Published Date: 25 May 2007

Speech By Mr Goh Chok Tong,Senior Minister, at the Singapore International Chamber of Commerce's (SICC) 170th Anniversary Dinner,25 May 2007, 8.30 PM at Orchard Hotel

Distinguished guests

Friends and Fellow Singaporeans

1   I congratulate the SICC (Singapore International Chamber of Commerce) on your 170th Anniversary.  You are one of Asia’s oldest chambers of commerce, and have contributed much to Singapore’s development.

2   Ten years ago, in May 1997, I spoke at your 160th Anniversary Dinner.  Little did I know then that within months, the Asian Financial Crisis would erupt and devastate many countries in Asia, plus a few outside.  Singapore suffered collateral damage but our economy was relatively unscathed.  What was the big lesson learnt?  It was not just about having a flexible exchange rate or better supervision of the financial industry.  It was: get your fundamentals right, build a strong economy with good governance.  Then, you will better survive any unexpected financial or economic earthquakes.

3   Following the Asian Financial Crisis, the world was hit by the dot.com bust and the September 11 attacks in 2001.  The global economy slowed down and ours went into recession.  Within one year, 23,000 jobs were lost.  Just as we were recovering, we were hit by SARS (Severe Acute Respiratory Syndrome).

4   But in typical Singapore fashion, we kept our cool to battle the crises and, at the same time, strategise to meet the larger challenges posed by globalisation.  We formed the Economic Review Committee (ERC).  The ERC came up with a comprehensive strategy to restructure, upgrade and transform our economy.  The government accepted most of the ERC’s recommendations.  We have since cut corporate and personal income taxes, reduced business costs, made wages more flexible, restructured the manufacturing sector, invested more in R & D (Research and Development) and revamped our education system.

5   Our economy is now stronger and more broad-based than ever before.  In 2006, our GDP was S$210 billion, 55% bigger than in 1998.  Annual growth rate over the past 3 years averaged 8%, double the figure for the period between 1997 and 2002.  This year, jobs are chasing after people.

6   Two weeks ago, I attended the Gala Dinner for Merrill Lynch’s inaugural “Pan Asia Rising Stars Conference”.  Several foreign bankers and business executives I met - some had not visited Singapore for many years and a few were here for the first time - told me that they were surprised and excited by the “buzz” in Singapore.  It is not just the business buzz of the financial industry, the Integrated Resorts, the sizzling property market, and so on.  It is also the glitz of our nightlife and our arts, culture and restaurant scene.

7   How have we managed this quick and dramatic rebound?

8   First, we have a government which has the capacity to think long term and implement tough policies to resolve problems and transform the economy.  The government is not bogged down by disruptive and unproductive domestic political pit fights.  Our basic economic strategy is right; our implementation good.  We are moving up the value chain to more technology- and knowledge-intensive manufacturing.  We are growing our services sector in areas like tourism, healthcare, education, banking and insurance.  We are pumping money and talent into R & D.  We have enlarged our economic space through FTAs (Free Trade Agreements) and moved into new areas like the Middle East.  Foreign Minister George Yeo has just visited Libya and Yemen, the first Singapore Minister to do so.  At the right time, I will go there too to strengthen our relations.  Minister Mentor is himself engaging Russia and Kazakhstan to open up business opportunities.  And if there are opportunities in North Korea, we will go there too.  I dare say that our Ministers are not just good at forging relations but also enterprising like businessmen.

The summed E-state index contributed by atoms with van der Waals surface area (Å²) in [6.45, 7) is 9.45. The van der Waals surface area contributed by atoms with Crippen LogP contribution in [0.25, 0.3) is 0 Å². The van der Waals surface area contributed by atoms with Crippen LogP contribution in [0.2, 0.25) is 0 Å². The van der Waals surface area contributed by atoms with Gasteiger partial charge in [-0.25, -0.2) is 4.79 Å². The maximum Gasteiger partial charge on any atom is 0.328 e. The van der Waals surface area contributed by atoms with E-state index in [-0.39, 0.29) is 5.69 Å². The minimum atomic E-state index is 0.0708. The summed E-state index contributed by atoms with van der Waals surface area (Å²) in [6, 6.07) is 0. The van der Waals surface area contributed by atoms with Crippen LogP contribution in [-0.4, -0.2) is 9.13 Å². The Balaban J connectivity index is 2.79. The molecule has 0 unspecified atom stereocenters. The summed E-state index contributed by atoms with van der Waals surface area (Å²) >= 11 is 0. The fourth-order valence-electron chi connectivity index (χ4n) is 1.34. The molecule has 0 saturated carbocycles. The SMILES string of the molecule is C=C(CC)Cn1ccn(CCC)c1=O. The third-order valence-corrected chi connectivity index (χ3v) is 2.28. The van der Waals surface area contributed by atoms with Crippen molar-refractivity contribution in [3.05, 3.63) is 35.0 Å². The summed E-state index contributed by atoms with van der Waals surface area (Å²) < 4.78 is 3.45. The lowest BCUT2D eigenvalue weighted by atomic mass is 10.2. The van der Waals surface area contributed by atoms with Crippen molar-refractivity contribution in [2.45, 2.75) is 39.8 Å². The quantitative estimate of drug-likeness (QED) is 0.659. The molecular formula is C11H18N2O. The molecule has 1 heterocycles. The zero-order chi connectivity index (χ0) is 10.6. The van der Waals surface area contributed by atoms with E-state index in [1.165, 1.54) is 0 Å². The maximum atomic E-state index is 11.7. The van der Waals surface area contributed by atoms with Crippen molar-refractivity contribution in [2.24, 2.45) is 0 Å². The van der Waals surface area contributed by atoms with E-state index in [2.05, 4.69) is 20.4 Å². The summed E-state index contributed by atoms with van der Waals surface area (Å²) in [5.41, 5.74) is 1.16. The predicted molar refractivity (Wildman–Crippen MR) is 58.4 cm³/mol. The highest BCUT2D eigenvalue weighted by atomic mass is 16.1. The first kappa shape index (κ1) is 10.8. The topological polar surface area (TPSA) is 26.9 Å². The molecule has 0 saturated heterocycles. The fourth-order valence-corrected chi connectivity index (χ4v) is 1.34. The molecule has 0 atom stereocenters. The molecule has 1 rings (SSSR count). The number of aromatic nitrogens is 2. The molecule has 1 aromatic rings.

9   Second, we have intelligent, hard-working and adaptable people.  They know the world has changed and is constantly changing.  They know they must run ahead of the pack in order not to be eaten by the proverbial lion.  Some Singaporeans grumble and complain about the government and its tough policies but basically, they are nagging the government to listen to them more.  Singaporeans are pragmatic and disciplined.  They are prepared to take bitter medicine prescribed by the government.  If our people resist change like they do in France and Germany, our economy would be sluggish and unemployment high.

10   Investors and international analysts have noted the way Singapore has reinvented itself.  Many foreign leaders have also studied Singapore to discover the secret of our success.  The Foreign Editor of a German newspaper I met earlier this week said that he was struck by Singapore’s development.  So he could not understand why many Singaporeans he had interacted with talked about Singapore’s survival in the same breath.  This was his first visit to Singapore.  He was not fully familiar with our history, geography and geopolitics.  I confirmed that indeed we worried constantly about our future.  I explained that as a small country with only a short history, we have an acute sense of vulnerability.  I likened Singapore to a small boat crossing the vast ocean, fully exposed to the elements.  So we have to be alert to changes in the wind and current directions, and any signs of danger.

11   No matter how well we have done up to now, being vigilant and prepared will continue to be our approach to life in a changing environment.